To communicate effectively, you must understand the communication legacy passed down from our parents, grandparents or caregivers. Each of us grew up with spoken and unspoken rules about communication.

      In some families, direct communication is practiced and honored. In other families, family members are encouraged to shy away from difficult conversations. Some families appreciate open and frank dialogue and others do not. Other families practice silence about substantive matters, that is, they seldom or rarely broach difficult conversations at all.

      Before you can appreciate the nuance required in communication, it helps to know the familial patterns you grew up with.

      2. Learn Others Communication Styles

      Communicating effectively requires you to take a step back, assess the intended recipient of your communication and think through how the individual prefers to be communicated with. Once you know this, you can tailor your message in a way that increases the likelihood of being heard. This also prevents you from assuming the way you communicate with one group is appropriate or right for all groups or people.

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      If you are unsure how to determine the styles of the groups or persons with whom you are interacting, you can always ask them:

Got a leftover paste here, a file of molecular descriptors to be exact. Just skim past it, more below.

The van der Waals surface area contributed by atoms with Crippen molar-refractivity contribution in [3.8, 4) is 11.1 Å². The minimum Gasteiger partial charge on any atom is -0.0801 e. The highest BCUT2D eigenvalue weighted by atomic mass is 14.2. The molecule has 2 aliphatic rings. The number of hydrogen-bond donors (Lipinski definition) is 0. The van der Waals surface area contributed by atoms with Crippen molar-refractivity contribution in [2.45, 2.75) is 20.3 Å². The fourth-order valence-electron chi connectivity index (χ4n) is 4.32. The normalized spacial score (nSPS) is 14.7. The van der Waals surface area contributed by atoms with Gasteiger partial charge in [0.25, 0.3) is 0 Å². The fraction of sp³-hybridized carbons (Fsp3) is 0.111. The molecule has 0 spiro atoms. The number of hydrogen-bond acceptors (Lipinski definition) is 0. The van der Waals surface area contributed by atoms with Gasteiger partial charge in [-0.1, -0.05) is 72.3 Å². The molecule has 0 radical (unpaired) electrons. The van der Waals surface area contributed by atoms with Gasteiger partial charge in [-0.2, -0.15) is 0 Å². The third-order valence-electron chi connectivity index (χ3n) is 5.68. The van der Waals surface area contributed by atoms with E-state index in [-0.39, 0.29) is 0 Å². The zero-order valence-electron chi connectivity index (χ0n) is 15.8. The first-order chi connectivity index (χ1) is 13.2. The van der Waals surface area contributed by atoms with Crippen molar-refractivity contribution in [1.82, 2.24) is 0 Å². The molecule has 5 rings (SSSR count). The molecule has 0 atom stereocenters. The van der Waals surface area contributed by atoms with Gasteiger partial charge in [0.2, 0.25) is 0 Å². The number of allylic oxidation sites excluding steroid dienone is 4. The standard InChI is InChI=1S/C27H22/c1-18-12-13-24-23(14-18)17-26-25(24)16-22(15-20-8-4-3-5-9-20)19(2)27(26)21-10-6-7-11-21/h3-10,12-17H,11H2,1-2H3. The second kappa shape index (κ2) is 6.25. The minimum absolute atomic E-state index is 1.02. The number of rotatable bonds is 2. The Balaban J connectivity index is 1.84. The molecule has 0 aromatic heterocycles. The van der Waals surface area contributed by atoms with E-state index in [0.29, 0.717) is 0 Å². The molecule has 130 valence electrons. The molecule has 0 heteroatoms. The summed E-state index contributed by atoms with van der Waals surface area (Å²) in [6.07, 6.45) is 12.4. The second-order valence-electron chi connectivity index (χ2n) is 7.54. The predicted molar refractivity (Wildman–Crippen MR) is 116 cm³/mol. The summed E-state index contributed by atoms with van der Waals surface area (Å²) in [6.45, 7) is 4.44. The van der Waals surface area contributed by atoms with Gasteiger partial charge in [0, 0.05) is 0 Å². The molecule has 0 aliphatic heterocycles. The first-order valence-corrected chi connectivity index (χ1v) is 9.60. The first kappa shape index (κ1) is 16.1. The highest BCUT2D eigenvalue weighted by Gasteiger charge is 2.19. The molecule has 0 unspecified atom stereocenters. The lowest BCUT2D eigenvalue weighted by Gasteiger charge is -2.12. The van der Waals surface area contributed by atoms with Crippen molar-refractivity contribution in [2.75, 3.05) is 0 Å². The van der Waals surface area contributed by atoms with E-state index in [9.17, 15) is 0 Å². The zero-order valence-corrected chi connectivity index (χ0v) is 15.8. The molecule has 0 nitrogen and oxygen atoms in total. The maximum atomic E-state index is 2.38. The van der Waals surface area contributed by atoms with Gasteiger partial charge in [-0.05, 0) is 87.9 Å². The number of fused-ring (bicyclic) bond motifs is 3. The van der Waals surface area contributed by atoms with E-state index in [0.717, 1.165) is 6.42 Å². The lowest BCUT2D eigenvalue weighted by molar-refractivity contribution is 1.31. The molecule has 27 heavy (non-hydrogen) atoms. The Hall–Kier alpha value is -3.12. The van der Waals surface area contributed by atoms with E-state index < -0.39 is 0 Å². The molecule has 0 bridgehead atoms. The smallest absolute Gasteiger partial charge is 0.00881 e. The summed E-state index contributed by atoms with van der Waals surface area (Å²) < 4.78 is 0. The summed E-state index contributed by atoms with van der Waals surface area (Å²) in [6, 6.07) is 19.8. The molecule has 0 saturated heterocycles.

“How do you prefer to receive information?”

      This approach requires listening, both to what the individuals say as well as what is unspoken. Virgin Group CEO Richard Branson noted that the best communicators are also great listeners.

      To communicate effectively from relationship to relationship and situation to situation, you must understand the communication needs of others.

      3. Exercise Precision and Care

      A recent engagement underscored for me the importance of exercising care when communicating.

      On a recent trip to Ohio, I decided to meet up with an old friend to go for a walk. As we strolled through the soccer park, my friend gently announced that he had something to talk about, he was upset with me. His introduction to the problem allowed me to mentally shift gears and prepare for the conversation.

      Shortly after introducing the shift in conversation, my friend asked me why I didn’t invite him to the launch party for my business. He lives in Ohio and I live in the D.C. area.

      I explained that the event snuck up on me, and I only started planning the invite list three weeks before the event. Due to the last-minute nature of the gathering, I opted to invite people in the DMV area versus my friends from outside the area – I didn’t want to be disrespectful by asking them to travel on such short notice.

      I also noted that I didn’t want to be disappointed if he and others declined to come to the event. So I played it safe in terms of inviting people who were local.